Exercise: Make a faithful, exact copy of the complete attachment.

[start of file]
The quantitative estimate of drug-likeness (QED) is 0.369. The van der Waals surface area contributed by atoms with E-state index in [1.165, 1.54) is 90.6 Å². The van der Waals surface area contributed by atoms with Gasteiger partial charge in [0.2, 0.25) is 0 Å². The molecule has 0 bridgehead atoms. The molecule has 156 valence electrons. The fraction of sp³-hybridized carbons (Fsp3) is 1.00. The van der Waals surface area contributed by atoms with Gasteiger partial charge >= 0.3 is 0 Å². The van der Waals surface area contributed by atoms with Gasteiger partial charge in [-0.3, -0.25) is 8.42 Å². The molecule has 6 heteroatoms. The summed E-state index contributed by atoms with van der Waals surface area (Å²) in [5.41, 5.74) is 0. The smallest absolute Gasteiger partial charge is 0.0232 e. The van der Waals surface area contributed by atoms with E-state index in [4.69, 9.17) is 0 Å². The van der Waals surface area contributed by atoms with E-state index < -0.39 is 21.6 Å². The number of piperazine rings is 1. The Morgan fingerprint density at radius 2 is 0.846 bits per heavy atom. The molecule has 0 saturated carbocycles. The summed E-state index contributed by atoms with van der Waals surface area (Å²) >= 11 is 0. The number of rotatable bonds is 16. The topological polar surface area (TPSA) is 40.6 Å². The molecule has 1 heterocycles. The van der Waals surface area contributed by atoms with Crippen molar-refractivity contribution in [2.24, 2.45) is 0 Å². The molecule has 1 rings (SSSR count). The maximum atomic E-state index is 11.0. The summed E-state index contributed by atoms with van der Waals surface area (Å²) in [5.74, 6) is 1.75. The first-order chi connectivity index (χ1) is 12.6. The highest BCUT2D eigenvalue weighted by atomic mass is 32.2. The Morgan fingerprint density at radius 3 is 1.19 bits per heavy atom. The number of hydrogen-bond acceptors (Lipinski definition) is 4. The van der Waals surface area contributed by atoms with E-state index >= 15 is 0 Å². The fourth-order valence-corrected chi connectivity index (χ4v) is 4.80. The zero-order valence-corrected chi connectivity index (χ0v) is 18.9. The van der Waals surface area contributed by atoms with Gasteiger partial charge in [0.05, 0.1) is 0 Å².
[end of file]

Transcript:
The quantitative estimate of drug-likeness (QED) is 0.369. The van der Waals surface area contributed by atoms with E-state index in [1.165, 1.54) is 90.6 Å². The van der Waals surface area contributed by atoms with Gasteiger partial charge in [0.2, 0.25) is 0 Å². The molecule has 0 bridgehead atoms. The molecule has 156 valence electrons. The fraction of sp³-hybridized carbons (Fsp3) is 1.00. The van der Waals surface area contributed by atoms with Gasteiger partial charge >= 0.3 is 0 Å². The van der Waals surface area contributed by atoms with Gasteiger partial charge in [-0.3, -0.25) is 8.42 Å². The molecule has 6 heteroatoms. The summed E-state index contributed by atoms with van der Waals surface area (Å²) in [5.41, 5.74) is 0. The smallest absolute Gasteiger partial charge is 0.0232 e. The van der Waals surface area contributed by atoms with E-state index in [4.69, 9.17) is 0 Å². The van der Waals surface area contributed by atoms with E-state index < -0.39 is 21.6 Å². The number of piperazine rings is 1. The Morgan fingerprint density at radius 2 is 0.846 bits per heavy atom. The molecule has 0 saturated carbocycles. The summed E-state index contributed by atoms with van der Waals surface area (Å²) >= 11 is 0. The number of rotatable bonds is 16. The topological polar surface area (TPSA) is 40.6 Å². The molecule has 1 heterocycles. The van der Waals surface area contributed by atoms with Crippen molar-refractivity contribution in [2.24, 2.45) is 0 Å². The molecule has 1 rings (SSSR count). The maximum atomic E-state index is 11.0. The summed E-state index contributed by atoms with van der Waals surface area (Å²) in [5.74, 6) is 1.75. The first-order chi connectivity index (χ1) is 12.6. The highest BCUT2D eigenvalue weighted by atomic mass is 32.2. The Morgan fingerprint density at radius 3 is 1.19 bits per heavy atom. The number of hydrogen-bond acceptors (Lipinski definition) is 4. The van der Waals surface area contributed by atoms with E-state index >= 15 is 0 Å². The fourth-order valence-corrected chi connectivity index (χ4v) is 4.80. The zero-order valence-corrected chi connectivity index (χ0v) is 18.9. The van der Waals surface area contributed by atoms with Gasteiger partial charge in [0.05, 0.1) is 0 Å².